Regular expressions in AntConc

author: @sabinebartsch

[Tutorial Status: under construction [2021-11-29]]

Simple regular expressions

Regular expressions are supported in AntConc in two flavours. Simple regex support exists for AntConc queries out of the box and require no further settings or boxes being ticked. This can be seen from the fact that the query box allows the user not only word queries, but enables queries using so-called wildcards (think of them as generic place holders for a sequence of characters or symbols) such as

*ed that finds all words ending in -ed such as past tense forms of regular verbs.

This enables the user to formulate queries over sets of words with joint character sequences etc.

This simple regex functionality also allows the user to use wildcards for individual letters. In order to search for the following words with a single query:

bag or big or bug

enter the following regex: b?g

The simple AntConc Search Term function also allows concatenation of query items:

big|great|large finds the any instance of any of the listed items take|took|taken|taking finds all forms of the irregular verb take

Full regex implementation

AntConc also features a fuller implementation of regular expressions. It can be activated by checking the RegEx box above the right hand side of the query box (see the read arrow pointing at the check box in the image below).

Check this box to change to the more extensive, non-simplified implementation to use the full power of regular expressions in your searches.

The example query entered in the box reads:


[a-zA-Z] serves as a representation of all the lower case or upper case alphabetic character; the fact that this expression is surrounded by square brackets signifies that this stands for a so-called range of characters.

If followed by the so-called asterisk which in this regex implementation stands for 'any number of whatever stands directly in front of the asterisk' the expression will match any number of the characters in the brackets, so effectively, the beginning of the word. This is then followed by the character sequence ed (the regular past tense suffix in English verbs). This is then followed by:


which is the regex shortcut for the word boundary. This ensures that ed is only matched at the end of the word.

The next sections offer descriptions of regex based queries over unannotated plain text files followed by a section on queries over part of speech tagged files.

Regular expressions for queries on unannotated plain text

Regular expressions are a powerful tool for text queries and there is often more than one way of achieving the same goal. In particular, regular expression syntax often implements so-called metacharacters, i.e. shortcuts for frequently used character sequences and other recurring phenomena. An example is the above mentioned metacharacter | which stands for or, other such shortcuts are for example \b for the word boundary or \w for word characters (see table below).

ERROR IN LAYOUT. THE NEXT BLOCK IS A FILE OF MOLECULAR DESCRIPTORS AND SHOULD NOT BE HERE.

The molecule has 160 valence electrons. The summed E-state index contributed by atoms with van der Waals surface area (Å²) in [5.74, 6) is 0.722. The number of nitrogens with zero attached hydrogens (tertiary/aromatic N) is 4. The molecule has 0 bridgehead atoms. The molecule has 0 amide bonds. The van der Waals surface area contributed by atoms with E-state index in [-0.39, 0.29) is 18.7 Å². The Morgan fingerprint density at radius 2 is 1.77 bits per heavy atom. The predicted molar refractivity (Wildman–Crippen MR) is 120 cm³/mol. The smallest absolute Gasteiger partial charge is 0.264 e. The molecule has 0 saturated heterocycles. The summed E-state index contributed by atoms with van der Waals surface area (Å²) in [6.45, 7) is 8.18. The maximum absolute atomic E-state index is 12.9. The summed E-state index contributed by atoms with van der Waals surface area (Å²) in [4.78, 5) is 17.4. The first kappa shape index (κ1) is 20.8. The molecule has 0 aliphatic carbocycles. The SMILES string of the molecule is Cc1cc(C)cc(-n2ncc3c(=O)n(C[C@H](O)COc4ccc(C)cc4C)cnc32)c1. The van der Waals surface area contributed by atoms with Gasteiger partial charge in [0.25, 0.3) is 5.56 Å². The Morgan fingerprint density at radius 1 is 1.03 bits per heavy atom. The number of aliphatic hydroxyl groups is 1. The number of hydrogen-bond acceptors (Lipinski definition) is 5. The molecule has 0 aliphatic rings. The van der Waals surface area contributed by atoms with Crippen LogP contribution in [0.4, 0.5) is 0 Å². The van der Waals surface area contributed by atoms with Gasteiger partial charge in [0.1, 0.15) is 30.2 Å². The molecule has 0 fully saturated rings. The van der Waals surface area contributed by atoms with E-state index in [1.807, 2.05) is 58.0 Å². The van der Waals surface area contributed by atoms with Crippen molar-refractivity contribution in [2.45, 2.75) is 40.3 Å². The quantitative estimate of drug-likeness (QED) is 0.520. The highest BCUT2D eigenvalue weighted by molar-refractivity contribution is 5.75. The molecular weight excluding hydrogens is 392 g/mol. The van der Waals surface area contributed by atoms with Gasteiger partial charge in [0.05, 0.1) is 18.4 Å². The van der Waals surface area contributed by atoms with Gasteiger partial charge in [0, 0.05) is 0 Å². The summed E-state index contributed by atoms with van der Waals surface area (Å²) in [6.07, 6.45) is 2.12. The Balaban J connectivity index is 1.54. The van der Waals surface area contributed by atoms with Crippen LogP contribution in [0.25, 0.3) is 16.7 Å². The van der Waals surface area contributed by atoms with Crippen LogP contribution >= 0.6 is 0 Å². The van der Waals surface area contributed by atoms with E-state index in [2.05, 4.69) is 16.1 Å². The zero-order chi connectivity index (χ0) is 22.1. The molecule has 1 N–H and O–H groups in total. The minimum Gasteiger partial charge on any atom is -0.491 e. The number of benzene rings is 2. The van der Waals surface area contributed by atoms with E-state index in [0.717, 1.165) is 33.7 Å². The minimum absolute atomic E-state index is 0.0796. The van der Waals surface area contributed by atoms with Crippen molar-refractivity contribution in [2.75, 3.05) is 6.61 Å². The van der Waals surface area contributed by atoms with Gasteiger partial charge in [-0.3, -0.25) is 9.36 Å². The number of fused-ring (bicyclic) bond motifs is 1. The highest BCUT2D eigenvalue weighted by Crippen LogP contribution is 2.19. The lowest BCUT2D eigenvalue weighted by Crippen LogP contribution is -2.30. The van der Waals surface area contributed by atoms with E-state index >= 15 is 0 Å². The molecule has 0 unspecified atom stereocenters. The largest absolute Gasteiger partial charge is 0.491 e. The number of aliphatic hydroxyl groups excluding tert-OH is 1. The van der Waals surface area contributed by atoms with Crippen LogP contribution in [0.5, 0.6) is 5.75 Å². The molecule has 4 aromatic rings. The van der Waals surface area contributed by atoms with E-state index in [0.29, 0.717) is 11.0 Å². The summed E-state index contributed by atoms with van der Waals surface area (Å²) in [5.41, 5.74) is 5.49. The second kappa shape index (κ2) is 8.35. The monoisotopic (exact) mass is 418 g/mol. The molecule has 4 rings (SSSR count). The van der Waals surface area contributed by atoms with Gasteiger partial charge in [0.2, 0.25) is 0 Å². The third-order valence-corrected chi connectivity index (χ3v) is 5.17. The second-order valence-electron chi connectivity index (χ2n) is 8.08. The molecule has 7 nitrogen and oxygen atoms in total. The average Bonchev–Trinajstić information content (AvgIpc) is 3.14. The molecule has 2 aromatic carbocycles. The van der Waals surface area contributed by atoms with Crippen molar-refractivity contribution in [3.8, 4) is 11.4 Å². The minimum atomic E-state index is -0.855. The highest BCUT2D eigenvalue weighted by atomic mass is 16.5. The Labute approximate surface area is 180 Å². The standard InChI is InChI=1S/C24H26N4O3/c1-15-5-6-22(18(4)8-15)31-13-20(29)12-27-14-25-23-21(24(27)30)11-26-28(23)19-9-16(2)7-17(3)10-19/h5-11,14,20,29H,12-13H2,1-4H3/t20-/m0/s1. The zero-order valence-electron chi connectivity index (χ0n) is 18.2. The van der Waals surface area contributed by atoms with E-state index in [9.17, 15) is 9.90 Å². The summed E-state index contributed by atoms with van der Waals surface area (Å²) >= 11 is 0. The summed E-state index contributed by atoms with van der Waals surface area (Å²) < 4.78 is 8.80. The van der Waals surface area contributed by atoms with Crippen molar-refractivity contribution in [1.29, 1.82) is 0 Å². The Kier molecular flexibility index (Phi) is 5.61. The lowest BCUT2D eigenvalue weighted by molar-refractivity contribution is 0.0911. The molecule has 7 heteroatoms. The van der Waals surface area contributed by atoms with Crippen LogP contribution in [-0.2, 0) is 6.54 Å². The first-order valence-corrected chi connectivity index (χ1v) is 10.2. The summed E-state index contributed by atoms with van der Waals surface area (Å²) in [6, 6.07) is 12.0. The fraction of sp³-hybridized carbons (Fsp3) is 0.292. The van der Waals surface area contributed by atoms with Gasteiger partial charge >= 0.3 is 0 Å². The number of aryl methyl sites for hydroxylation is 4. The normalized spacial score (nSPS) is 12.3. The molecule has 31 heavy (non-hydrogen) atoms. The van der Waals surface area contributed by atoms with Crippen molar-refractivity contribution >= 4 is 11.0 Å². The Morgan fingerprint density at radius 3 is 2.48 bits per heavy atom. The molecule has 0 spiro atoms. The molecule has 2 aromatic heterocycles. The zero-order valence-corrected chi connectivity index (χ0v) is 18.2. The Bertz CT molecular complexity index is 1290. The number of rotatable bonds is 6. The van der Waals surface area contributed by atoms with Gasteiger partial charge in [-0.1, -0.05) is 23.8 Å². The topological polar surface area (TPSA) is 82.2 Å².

[a-zA-Z] for the range of alphabetic characters likewise has a quasi-equivalent in


So instead of writing


you could also write


Note that \w will find a bit more than [a-zA-Z]. It typically defines the range of so-called word characters as [A-Za-z0-9_]; in corpus linguistics you may find including numbers in words useful if you are carrying out research over domain-specific texts that contain numbers in words, e.g. in chemistry texts.

Regular expressions for queries over annotated text

AntConc supports queries over annotated data, esp. part of speech tagged data. If you have in-text part of speech tags, you can not only search over the tokens, but also formulate search patterns incorporating part of speech tags.

Corpus example: 2009-01-20-Barack-Obama - Inauguration Speech / Stanford PoS Tagger - model: english-left3words-distsim.tagger

I_PRP thank_VBP President_NNP Bush_NNP for_IN his_PRP$ service_NN to_TO our_PRP$ Nation_NNP ,_, as_RB well_RB as_IN the_DT generosity_NN and_CC cooperation_NN he_PRP has_VBZ shown_VBN throughout_IN this_DT transition_NN ._. Forty-four_CD Americans_NNPS have_VBP now_RB taken_VBN the_DT Presidential_JJ oath_NN ._. The_DT words_NNS have_VBP been_VBN spoken_VBN during_IN rising_VBG tides_NNS of_IN prosperity_NN and_CC the_DT still_RB waters_NNS of_IN peace_NN ._. Yet_RB every_DT so_RB often_RB ,_, the_DT oath_NN is_VBZ taken_VBN amidst_IN gathering_VBG clouds_NNS and_CC raging_VBG storms_NNS ._. At_IN these_DT moments_NNS ,_, America_NNP has_VBZ carried_VBN on_IN not_RB simply_RB because_IN of_IN the_DT skill_NN or_CC vision_NN of_IN those_DT in_IN high_JJ office_NN ,_, but_CC because_IN we_PRP the_DT people_NNS have_VBP remained_VBN faithful_JJ to_TO the_DT ideals_NNS of_IN our_PRP$ forebears_NNS and_CC true_JJ to_TO our_PRP$ founding_VBG documents_NNS ._.